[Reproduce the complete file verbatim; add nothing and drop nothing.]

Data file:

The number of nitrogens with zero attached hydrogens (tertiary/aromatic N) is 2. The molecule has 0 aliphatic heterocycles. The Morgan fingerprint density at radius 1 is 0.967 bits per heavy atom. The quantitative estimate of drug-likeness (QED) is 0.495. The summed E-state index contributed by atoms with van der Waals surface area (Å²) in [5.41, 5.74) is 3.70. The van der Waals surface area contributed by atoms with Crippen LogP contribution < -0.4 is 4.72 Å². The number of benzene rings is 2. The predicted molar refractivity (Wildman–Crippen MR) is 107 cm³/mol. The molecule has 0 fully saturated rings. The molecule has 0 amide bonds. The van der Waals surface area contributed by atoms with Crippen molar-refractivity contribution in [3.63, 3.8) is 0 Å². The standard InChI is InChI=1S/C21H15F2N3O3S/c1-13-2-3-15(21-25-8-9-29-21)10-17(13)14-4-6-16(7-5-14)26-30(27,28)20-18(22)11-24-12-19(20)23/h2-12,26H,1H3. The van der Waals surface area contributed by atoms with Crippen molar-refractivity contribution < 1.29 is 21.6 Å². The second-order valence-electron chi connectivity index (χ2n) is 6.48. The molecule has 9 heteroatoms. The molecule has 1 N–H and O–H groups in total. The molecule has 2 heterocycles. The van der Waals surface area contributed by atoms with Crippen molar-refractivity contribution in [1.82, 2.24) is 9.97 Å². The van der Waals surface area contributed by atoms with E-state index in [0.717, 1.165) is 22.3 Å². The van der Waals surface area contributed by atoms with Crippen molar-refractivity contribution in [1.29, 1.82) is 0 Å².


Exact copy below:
The number of nitrogens with zero attached hydrogens (tertiary/aromatic N) is 2. The molecule has 0 aliphatic heterocycles. The Morgan fingerprint density at radius 1 is 0.967 bits per heavy atom. The quantitative estimate of drug-likeness (QED) is 0.495. The summed E-state index contributed by atoms with van der Waals surface area (Å²) in [5.41, 5.74) is 3.70. The van der Waals surface area contributed by atoms with Crippen LogP contribution < -0.4 is 4.72 Å². The number of benzene rings is 2. The predicted molar refractivity (Wildman–Crippen MR) is 107 cm³/mol. The molecule has 0 fully saturated rings. The molecule has 0 amide bonds. The van der Waals surface area contributed by atoms with Crippen molar-refractivity contribution in [3.63, 3.8) is 0 Å². The standard InChI is InChI=1S/C21H15F2N3O3S/c1-13-2-3-15(21-25-8-9-29-21)10-17(13)14-4-6-16(7-5-14)26-30(27,28)20-18(22)11-24-12-19(20)23/h2-12,26H,1H3. The van der Waals surface area contributed by atoms with Crippen molar-refractivity contribution < 1.29 is 21.6 Å². The second-order valence-electron chi connectivity index (χ2n) is 6.48. The molecule has 9 heteroatoms. The molecule has 1 N–H and O–H groups in total. The molecule has 2 heterocycles. The van der Waals surface area contributed by atoms with Crippen molar-refractivity contribution in [1.82, 2.24) is 9.97 Å². The van der Waals surface area contributed by atoms with E-state index in [0.717, 1.165) is 22.3 Å². The van der Waals surface area contributed by atoms with Crippen molar-refractivity contribution in [1.29, 1.82) is 0 Å².